Health Case Studies Introduction
The Bill provides the framework, which will support improvement of the quality and consistency of health and social care services through the integration of health and social care in Scotland. This framework permits integration of other local authority services with health services. The Scottish Ministers intend to use the framework to integrate adult health and social care services as a minimum, and for statutory partners to decide locally whether to include other functions in their integrated arrangements. The policy ambition for integrating health and social care services is to improve the quality and consistency of services for patients, carers, service users and their families; to provide seamless, joined up quality health and social care services in order to care for people in their homes or a homely setting where it is safe to do so; and to ensure resources are used effectively and efficiently to deliver services that meet the increasing number of people with longer term and often complex needs, many of whom are older.
Enterprising Third Sector organisations are key to this transition and provide a real asset-based approach to transforming the health of people and communities. Furthermore, social enterprises offer additional benefits of community led health and social care services which are sustainable. Social enterprises are often found in areas of poverty, deprivation and ill health and impact on areas of life that help improve the health and well-being of individuals, families and their communities (Health and Social Enterprise Roundtable Policy Context Paper, Second Edition). This is in keeping with The Christie Commission Report on the future delivery of public services, June 2011;
― . . . effective services must be designed with and for people and communities and not delivered top-down for administrative convenience.
― This complexity [in public service delivery in Scotland] is reflected in inadequate strategic coordination between public service organisations that work routinely to different objectives, with separate budgets and processes for accountability.
― Points of authority and control are dispersed widely among varied public bodies, making joint working and reform difficult. Collaboration often relies on the persistence and flexibility of individual front-line workers and leaders.
As we move towards the integration of health and social care, it is important to know where successful partnerships and relationships have been made.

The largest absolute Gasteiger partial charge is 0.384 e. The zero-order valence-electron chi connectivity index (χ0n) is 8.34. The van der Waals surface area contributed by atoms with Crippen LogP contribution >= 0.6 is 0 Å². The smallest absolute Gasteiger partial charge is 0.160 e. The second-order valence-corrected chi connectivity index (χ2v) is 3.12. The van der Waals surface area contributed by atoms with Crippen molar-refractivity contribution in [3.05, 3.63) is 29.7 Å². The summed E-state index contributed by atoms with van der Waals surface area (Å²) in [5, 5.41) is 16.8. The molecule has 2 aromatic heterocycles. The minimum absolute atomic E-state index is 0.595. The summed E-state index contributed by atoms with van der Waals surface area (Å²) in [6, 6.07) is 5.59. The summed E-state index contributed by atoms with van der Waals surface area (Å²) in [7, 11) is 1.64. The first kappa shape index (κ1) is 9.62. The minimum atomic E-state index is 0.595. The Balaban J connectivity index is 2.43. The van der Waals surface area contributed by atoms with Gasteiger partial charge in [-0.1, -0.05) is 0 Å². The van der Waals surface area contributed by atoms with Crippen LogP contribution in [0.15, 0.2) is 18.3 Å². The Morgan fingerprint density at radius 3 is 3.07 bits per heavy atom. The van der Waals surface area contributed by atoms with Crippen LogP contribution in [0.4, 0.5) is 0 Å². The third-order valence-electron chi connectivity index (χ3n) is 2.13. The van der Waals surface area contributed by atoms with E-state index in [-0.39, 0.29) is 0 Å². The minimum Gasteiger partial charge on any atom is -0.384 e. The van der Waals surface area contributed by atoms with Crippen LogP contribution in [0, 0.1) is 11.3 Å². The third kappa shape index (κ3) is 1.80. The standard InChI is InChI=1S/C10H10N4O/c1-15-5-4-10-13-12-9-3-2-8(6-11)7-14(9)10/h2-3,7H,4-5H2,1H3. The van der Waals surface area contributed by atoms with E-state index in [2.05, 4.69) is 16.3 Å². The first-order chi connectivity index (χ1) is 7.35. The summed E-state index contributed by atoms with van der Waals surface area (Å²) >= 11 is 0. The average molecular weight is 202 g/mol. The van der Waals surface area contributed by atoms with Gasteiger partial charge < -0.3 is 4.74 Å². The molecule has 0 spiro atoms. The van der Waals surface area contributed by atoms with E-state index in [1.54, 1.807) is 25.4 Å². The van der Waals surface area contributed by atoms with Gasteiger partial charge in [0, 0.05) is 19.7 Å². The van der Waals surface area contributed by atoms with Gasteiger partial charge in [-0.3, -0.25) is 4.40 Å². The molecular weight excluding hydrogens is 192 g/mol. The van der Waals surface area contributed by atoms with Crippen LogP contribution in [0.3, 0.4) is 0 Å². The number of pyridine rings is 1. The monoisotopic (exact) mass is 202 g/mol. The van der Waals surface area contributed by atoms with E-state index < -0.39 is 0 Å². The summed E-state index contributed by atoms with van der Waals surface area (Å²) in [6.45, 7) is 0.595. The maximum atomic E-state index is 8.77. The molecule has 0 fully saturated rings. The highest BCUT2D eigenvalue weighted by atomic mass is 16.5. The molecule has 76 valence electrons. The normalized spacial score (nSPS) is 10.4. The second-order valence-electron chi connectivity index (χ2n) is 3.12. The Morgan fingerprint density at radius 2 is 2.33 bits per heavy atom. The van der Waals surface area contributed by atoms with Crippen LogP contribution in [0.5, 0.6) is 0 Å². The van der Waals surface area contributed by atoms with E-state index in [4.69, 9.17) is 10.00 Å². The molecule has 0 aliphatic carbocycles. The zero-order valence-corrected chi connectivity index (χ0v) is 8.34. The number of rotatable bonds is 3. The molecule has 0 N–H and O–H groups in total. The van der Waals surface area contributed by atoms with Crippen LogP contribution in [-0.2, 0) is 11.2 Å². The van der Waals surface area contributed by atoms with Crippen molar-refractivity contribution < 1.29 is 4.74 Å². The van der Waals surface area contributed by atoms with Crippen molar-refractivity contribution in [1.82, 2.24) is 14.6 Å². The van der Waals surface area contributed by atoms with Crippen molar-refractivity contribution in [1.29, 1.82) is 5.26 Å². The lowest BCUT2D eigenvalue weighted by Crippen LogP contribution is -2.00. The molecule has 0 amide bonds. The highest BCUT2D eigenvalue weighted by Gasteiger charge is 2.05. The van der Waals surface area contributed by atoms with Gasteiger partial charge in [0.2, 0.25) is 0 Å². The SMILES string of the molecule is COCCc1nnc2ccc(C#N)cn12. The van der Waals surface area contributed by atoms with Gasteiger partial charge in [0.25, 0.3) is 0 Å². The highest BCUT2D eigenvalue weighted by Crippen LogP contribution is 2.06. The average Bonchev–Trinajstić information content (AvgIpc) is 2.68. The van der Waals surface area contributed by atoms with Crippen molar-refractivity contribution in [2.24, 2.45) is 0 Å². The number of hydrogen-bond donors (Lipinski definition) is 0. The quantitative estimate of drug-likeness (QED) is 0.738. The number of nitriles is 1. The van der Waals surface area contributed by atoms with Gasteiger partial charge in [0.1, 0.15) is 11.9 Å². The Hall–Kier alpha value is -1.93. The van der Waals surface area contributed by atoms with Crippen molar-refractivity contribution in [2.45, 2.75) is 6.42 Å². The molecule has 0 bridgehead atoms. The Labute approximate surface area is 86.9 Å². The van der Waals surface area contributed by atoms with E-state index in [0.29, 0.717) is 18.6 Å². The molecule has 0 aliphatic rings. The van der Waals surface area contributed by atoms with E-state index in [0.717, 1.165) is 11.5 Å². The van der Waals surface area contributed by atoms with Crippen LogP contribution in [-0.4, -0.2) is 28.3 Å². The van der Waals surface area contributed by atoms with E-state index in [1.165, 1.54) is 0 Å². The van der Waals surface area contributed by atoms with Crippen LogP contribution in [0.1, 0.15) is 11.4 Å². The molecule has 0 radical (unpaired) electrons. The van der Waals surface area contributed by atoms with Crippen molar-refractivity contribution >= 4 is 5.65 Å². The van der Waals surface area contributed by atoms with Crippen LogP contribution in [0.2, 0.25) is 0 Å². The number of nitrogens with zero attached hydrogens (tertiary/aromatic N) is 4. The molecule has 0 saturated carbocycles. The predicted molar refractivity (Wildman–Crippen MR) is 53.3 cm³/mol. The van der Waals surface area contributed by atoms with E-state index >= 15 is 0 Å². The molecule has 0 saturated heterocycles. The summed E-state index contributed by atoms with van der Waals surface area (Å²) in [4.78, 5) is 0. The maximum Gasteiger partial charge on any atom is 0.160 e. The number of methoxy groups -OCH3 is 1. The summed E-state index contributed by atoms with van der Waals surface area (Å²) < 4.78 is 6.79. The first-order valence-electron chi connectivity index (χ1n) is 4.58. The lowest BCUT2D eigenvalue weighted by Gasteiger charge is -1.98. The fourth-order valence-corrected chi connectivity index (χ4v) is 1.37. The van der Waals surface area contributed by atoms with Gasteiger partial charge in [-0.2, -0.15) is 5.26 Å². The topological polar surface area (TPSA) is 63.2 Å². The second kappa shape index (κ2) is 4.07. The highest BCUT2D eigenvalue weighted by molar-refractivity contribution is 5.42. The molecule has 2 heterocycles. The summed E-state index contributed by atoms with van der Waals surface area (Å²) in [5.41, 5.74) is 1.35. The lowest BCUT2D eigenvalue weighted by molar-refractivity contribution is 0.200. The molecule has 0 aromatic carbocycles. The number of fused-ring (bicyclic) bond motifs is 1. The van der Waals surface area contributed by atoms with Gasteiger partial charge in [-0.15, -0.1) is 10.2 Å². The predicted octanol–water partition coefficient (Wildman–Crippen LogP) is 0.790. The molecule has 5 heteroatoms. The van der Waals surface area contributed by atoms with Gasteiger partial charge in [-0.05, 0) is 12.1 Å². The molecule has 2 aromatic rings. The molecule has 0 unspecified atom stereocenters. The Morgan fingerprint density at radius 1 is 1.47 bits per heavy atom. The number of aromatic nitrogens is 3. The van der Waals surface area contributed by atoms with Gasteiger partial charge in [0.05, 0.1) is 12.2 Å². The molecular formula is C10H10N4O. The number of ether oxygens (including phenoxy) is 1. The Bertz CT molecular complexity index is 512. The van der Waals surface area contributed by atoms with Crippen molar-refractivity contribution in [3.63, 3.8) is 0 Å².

When enacted, the legislation will require Health Boards and Local Authorities to put in place integrated governance arrangements for health and social care. New integrated health and social care partnerships will oversee development and delivery of joint strategic commissioning plans. These will focus on preventative and anticipatory care, and the wellbeing of patients, service users, carers and families, within the context of national outcomes for health and wellbeing that are defined in legislation and integrated budgets for health and social care.
The Guidance for Local Partnerships for the Integrated Care Fund focuses on prevention, early intervention and support for people with complex and multiple conditions, particularly in those areas where multi-morbidity is common in adults under 65, as well as in older people. Multi-morbidity is characterised by complex interactions of co-existing diseases where a medical approach focused on a single disease does not suffice. The current fragmented health care system does not meet the complex needs of multi-morbid patients. Integrated health care models with well-balanced treatment plans tailored towards the needs of the individual person are required.
Working hand in hand with our communities needs to continue and be scaled up if it is to make a real difference. There is evidence that some deprived communities are more resilient to health inequalities than others, with the key difference being higher levels of community cohesion, social and voluntary action.
See full case studies here.